Sunak Promises to Sharpen City of London’s Competitive Edge
(Bloomberg) -- Chancellor of the Exchequer Rishi Sunak will promise to bolster the U.K. finance industry’s competitive edge on Thursday, the latest move by the U.K government to champion a sector that it largely ignored during Brexit.
The country’s finance minister will outline an “ambitious vision” for reforming financial services as part of his annual speech at Mansion House on the state of the U.K. economy, according to a statement. The Treasury will publish a roadmap fleshing out the proposals later Thursday.
The aim of the plan is to “sharpen our competitive advantage in financial services,” Sunak will say, according to the statement. It’s “a plan to make this country the world’s most advanced and exciting financial services hub for decades to come, creating prosperity at home and projecting our values abroad.”
Sunak has pledged to bolster the finance industry in the wake of the U.K.’s departure from the European Union by relaxing regulations and ensuring the country is an attractive destination for finance firms. Since leaving the bloc, the U.K. has launched several reviews and consultations aimed at boosting the industry, which was largely excluded from the Brexit deal negotiated by Prime Minister Boris Johnson.
In recent weeks, Sunak proposed and is said to have secured an exemption for banks from a global plan to make multinational firms pay more tax to the countries where they operate, people familiar with the discussions have said.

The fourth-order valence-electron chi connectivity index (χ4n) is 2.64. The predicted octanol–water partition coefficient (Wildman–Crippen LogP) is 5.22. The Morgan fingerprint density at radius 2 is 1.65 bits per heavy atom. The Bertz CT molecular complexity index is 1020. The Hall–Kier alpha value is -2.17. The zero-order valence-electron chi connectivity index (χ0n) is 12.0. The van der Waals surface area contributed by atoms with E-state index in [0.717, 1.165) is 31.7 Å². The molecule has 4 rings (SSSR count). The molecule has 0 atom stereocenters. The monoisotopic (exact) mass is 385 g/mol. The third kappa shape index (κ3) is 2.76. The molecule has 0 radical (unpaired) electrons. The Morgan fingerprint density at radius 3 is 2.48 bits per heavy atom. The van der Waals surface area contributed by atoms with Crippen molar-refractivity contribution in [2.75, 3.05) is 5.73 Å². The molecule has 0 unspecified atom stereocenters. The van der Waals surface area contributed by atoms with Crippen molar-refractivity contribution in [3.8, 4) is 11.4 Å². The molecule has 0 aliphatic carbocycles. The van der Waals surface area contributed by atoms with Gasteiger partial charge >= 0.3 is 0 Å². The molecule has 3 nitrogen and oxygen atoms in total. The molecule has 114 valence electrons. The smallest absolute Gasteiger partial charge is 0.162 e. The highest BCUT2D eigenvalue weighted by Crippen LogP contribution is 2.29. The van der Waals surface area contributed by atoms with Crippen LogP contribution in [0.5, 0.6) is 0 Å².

The support comes as the EU looks to peel more business away from the Square Mile, a key pillar of the U.K. economy. Thousands of finance jobs and more than a trillion pounds of assets have shifted since the U.K. voted to leave the bloc, although the shift has -- so far -- been smaller and less disruptive than some initially feared.
The chancellor has also vowed to make London a global center of green finance, and on Wednesday, the Treasury unveiled more details of its plans to issue 15 billion pounds ($21 billion) of green gilts as well as a separate issuance of savings bonds for retail investors.
The savings bonds will be sold later in the year, offering a fixed rate of interest over a 3-year period, National Savings and Investments, the state-owned savings bank, said Thursday in a separate announcement. Investments of 100 pounds to 100,000 pounds per person will be allowed and the interest rate will be announced later in the year.
The green financing framework detailed the sort of projects the bonds will fund, including zero-emissions buses, offshore wind programs, efforts to decarbonize buildings and programs such as flood defenses that help the nation adapt to the effects of climate change.
Since leaving the EU, the U.K. has launched several reviews and consultations aimed at making Britain a more attractive destination for finance firms. As well as announcing an overhaul of rules covering initial public offerings and fintech firms, the Treasury is preparing to consult businesses on wider reforms to the capital markets in the summer, Economic Secretary to the Treasury John Glen told Bloomberg earlier this year.
Brexit has stripped U.K. financial firms of ready access to European markets, and while the nation in March reached a memorandum of understanding on financial services with the bloc, the EU has said since that it’s in no rush to grant “equivalence” findings that would restore the ability of British firms to trade more freely in the bloc.
That’s left Sunak seeking to tighten ties with the industry in other nations, and on Wednesday the Treasury announced fresh regulatory cooperation with Singapore. The so-called financial partnership with the Asian nation aims to boost trade, investment and information-sharing and increase collaboration on fintech and green finance.
©2021 Bloomberg L.P.